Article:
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Enteral Nutrition Vs. Parenteral Nutrition


Also known as tube feeding, enteral nutrition is used by patients who have conditions or injuries that causes them to be unable to eat a regular diet by mouth despite their gastrointestinal (GI) tract still functionable. Patients undergoing enteral feeding take in food through the GI tract which comprises of the mouth, esophagus, stomach and intestines. Nutrition is obtained through the mouth or a tube that directly goes to the small intestine or stomach.

Parenteral nutrition, also known as intravenous feeding, is used on patients who are unable or should not be getting their core nutrients from food. This procedure gets nutrition into the patient’s body directly through the veins.  Such people who may require parenteral feeding include sufferers of short bowel syndrome, Crohn’s disease and cancer. Parenteral feeding transports nutrients including carbohydrates, lipids, sugar and proteins to the body to maintain hydration, strength and energy.

Enteral Feeding

There are several types of feeding tubes for enteral feeding and they are classified according to where they are placed exactly in the body. The doctor will determine the placement of the tube depending on the duration of the enteral feeds, digestive abilities and the size of the tube. Some main types of enteral feeding tubes include the gastrostomy tube which is inserted through the skin of the abdomen right into the stomach or the nasogastric tube that is inserted through the nose and ends in the stomach. Certain complications can be caused by enteral feeding such as:

  • Infection or skin irritation of the insertion area
  • Diarrhea caused by the liquid diet or medications
  • Vomiting or nausea resulted from feeds that are too fast or large or from a slow emptying of the stomach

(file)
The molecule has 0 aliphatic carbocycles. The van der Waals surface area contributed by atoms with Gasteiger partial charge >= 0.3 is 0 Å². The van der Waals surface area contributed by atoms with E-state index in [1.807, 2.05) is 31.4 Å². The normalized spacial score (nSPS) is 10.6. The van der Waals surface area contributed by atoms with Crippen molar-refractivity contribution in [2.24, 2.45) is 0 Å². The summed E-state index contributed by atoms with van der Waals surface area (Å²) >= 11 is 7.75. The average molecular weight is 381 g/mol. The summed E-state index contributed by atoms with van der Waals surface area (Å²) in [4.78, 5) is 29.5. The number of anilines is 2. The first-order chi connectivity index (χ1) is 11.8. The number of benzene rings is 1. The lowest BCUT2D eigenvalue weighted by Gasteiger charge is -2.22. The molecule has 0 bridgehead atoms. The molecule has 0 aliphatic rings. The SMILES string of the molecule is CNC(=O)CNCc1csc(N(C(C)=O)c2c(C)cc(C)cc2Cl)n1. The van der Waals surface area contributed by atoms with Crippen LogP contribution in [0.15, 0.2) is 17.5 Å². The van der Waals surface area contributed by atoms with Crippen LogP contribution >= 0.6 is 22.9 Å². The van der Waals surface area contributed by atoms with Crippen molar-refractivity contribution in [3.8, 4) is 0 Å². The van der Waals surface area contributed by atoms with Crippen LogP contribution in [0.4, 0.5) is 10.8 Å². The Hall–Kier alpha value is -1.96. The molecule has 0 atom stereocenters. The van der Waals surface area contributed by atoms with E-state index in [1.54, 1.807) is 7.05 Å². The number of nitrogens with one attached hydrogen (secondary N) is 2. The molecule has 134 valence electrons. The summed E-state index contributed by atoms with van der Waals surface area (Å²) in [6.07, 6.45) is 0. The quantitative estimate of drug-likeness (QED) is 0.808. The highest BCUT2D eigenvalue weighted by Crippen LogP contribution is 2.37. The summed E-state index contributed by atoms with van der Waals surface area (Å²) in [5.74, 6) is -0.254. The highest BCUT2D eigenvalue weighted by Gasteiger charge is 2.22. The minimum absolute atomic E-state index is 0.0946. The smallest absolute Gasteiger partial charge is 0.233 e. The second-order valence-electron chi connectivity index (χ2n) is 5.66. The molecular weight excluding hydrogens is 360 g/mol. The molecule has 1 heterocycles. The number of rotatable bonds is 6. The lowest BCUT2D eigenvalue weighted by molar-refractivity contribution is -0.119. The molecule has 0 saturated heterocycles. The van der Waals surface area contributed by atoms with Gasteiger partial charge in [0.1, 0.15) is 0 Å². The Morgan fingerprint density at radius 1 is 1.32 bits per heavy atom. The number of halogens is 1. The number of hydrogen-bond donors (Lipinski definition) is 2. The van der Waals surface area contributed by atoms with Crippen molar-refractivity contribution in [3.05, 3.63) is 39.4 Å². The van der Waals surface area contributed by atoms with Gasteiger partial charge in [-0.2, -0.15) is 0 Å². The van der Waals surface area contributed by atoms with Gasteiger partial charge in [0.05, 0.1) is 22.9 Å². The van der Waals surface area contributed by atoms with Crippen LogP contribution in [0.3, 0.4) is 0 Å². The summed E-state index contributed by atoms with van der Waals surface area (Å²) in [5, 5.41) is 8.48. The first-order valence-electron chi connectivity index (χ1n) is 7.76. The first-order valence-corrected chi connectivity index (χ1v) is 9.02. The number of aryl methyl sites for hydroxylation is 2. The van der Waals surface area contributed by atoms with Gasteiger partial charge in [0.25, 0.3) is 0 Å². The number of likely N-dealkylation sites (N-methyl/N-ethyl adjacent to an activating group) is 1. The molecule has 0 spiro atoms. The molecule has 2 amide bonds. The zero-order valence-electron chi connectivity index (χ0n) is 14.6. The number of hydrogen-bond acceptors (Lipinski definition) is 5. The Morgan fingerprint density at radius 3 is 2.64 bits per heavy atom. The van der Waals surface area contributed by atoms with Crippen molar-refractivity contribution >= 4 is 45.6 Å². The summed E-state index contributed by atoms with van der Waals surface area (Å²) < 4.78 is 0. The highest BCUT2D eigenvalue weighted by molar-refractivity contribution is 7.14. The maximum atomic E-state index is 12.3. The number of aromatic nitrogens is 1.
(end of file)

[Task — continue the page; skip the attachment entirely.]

• Aspiration, where food enters the lungs instead
  • Tube dislodgement or blockage

Such problems usually are not long-term and when you resume normal food consumption, there might be some digestive discomfort as your body readjusts to solid foods.

Parenteral Feeding

On the other hand, parenteral nutrition could cause different side effects including:

  • Difficulty in breathing
  • Fatigue
  • Fevers or chills
  • Changes in heartbeat
  • Vomiting
  • Mouth sores
  • Skin changes
  • Poor night vision
  • Fast weight gain or weight loss
  • Swelling in hands, legs or feet
  • Thirst

Other risks to note include:

  • Catheter infection
  • Bone disease
  • Blood clots
  • Liver disease

It is important to maintain strict hygiene practices including cleaning the tubes, catheters, needleless access ports and other equipment in order to prevent complications.

In a Nutshell

For patients without a functional GI tract, parenteral nutrition would be recommended for them as enteral nutrition would not work. Enteral nutrition is typically used as a short-term solution while the patient is recovering from surgery, illness or an injury. For patients with physical disabilities or movement disorders, enteral nutrition might be used in the long term. Similarly, parenteral nutrition may be a temporary solution for some people. It does not completely remove the symptoms from the patient but it helps the body heal quicker. For others, it might be a long-term solution as their nutritional needs change with time.

At Patient Solutions, LLC, we cater to all your health needs including high-quality durable medical equipment and enteral formula to meet your enteral nutrition needs. Call us at (210) 824-1112 or contact us to find out more about our products and services today!